HV100 Review

manufacturer: Kustom date: 10/09/2009 category: Guitar Amplifiers
Kustom: HV100
This is a hybrid tube/solid state amp (tube pre-amp and solid state power amp) 2x12 100 watt guitar amplifier.
 Sound: 7
 Overall Impression: 8
 Reliability & Durability: 8
 Features: 8
 Overall rating:
 Reviewer rating:
 Users rating:
reviews (2) pictures (2) 15 comments vote for this gear:
overall: 7.8
HV100 Reviewed by: unregistered, on october 09, 2009
1 of 1 people found this review helpful

Price paid: £ 189

Purchased from: BASHonline

Features: This is a hybrid tube/solid state amp (tube pre-amp and solid state power amp) 2x12 100 watt guitar amplifier, and I wouldn't be suprised if it had rolled off the production line yesterday, but the year it was made has absolutely nothing to do with how it sounds, so that's not really important. The speakers are 12" Celestion Seventy 80's.

The amp has 2 channels; rhythm and lead (low-gain/high-gain respectively) with gain and volume pots on both, as well as a three band passive EQ (Bass Mid and Treble) per channel. The lead channel has a 'boost' Switch for a gain boost for higher gain distortion settings, as well as a Grind/Punch Switch (which is basicly a mid scoop for those metal heads in the audience). The rhythm channel has a Fat/Lean Switch, which beefs up or thins out the sound as selected, along side an 'Overdrive' Switch, which, to my suprise, adds a mature and subtle amount of soft-clipping to your rhythm sound.

After the two channel strips there is a 'Boost' knob, which is a simple volume boost that adds volume to both channels, why? Not a clue, maybe it's designed to recoup volume after huge EQ cuts, but it's a bit obscure to say the least.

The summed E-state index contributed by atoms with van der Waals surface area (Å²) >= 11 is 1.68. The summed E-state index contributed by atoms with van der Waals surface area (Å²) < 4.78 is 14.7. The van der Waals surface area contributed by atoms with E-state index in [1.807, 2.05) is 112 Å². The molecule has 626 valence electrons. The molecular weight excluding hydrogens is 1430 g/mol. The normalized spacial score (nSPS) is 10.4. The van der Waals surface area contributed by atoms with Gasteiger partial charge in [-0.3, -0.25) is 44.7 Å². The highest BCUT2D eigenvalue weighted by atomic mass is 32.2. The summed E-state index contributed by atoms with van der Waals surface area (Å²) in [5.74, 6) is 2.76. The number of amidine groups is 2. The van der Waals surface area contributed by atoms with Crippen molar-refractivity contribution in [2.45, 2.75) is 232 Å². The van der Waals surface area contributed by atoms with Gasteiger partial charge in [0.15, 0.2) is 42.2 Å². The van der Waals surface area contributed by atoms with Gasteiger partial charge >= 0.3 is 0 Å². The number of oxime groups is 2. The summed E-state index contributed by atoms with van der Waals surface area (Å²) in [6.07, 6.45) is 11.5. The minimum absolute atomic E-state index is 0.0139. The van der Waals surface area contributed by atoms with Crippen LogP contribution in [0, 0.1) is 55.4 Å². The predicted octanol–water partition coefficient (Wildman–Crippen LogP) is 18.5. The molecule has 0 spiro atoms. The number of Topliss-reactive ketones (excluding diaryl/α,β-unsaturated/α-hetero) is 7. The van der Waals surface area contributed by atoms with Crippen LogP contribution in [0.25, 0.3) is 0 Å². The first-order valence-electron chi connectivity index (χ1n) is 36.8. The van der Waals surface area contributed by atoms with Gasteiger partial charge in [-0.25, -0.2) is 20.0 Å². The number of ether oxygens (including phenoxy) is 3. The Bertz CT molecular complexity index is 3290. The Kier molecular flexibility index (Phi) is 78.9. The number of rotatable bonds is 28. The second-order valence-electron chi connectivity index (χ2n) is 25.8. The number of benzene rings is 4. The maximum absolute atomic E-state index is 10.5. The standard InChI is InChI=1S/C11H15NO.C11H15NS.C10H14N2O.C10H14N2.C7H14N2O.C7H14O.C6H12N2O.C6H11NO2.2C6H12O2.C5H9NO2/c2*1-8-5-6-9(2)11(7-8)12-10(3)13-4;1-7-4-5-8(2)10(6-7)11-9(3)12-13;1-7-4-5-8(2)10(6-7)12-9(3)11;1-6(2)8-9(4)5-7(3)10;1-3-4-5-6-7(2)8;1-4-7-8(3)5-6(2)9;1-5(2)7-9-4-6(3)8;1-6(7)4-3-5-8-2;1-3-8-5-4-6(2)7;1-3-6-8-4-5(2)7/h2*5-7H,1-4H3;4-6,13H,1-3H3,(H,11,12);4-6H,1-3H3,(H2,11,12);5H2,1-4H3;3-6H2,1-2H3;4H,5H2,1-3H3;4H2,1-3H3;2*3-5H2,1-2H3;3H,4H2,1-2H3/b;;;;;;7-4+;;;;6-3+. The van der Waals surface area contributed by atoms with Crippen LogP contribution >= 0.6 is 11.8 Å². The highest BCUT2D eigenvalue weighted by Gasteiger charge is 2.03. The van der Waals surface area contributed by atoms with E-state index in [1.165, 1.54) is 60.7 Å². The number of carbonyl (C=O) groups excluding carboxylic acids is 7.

After this, there is the DSP panel, controlling all of your digital effects. This feature of the amp is rather limited in the respect that you only have two parameters; Level, and Tempo. On some settings, like 'Delay', the Tap Tempo feature will set the delay time, but on others, like the 'Octave' effect, it toggles between presets (like down or up an octave).

The amp is heavy, very heavy, not a one-man-job by any stretch of the imagination. I did NOT enjoy lifting (hopelessly fumbling in a vertically orientated fashion) it up the stairs on my own. Weight however, can be seen as reassurance that you have purchased something of substance, and not a monopolistic fad. iPhone anyone?

The back of the amp displays a plate showing you what outs and ins are provided from the rear of the amp unit. These are; Extension Cabinet, FX send, FX return, Footswitch, Tap Tempo Footswitch, and Simulated Cabinet Out (for home recording).

There are plenty of features on offer, but they're not necessarily all the right features. The amp could do with, for instance, a Master Reverb control, so that the amp could have reverb on whilst still using other DSP effects. Also, you really do need more control over the effects, as it's highly unlikely that you will be happy with what presets are on offer. A Master Reverb and a three-pot DSP control panel are the changes I would make.

So, loads of features, but do features make a good amp? No! Lets see how it sounds then. // 8

Sound: I'm using a PRS Custom 22 Artist and my signal chain is;

PRS -> Dunlop Crybaby -> Artec ADL-2 -> EHX Big Muff -> HV100

The sound is great, this amp really does punch above it's weight. For just under 200 this amp is a top-buy for anyone. There are a few set-backs in there though, as with everything.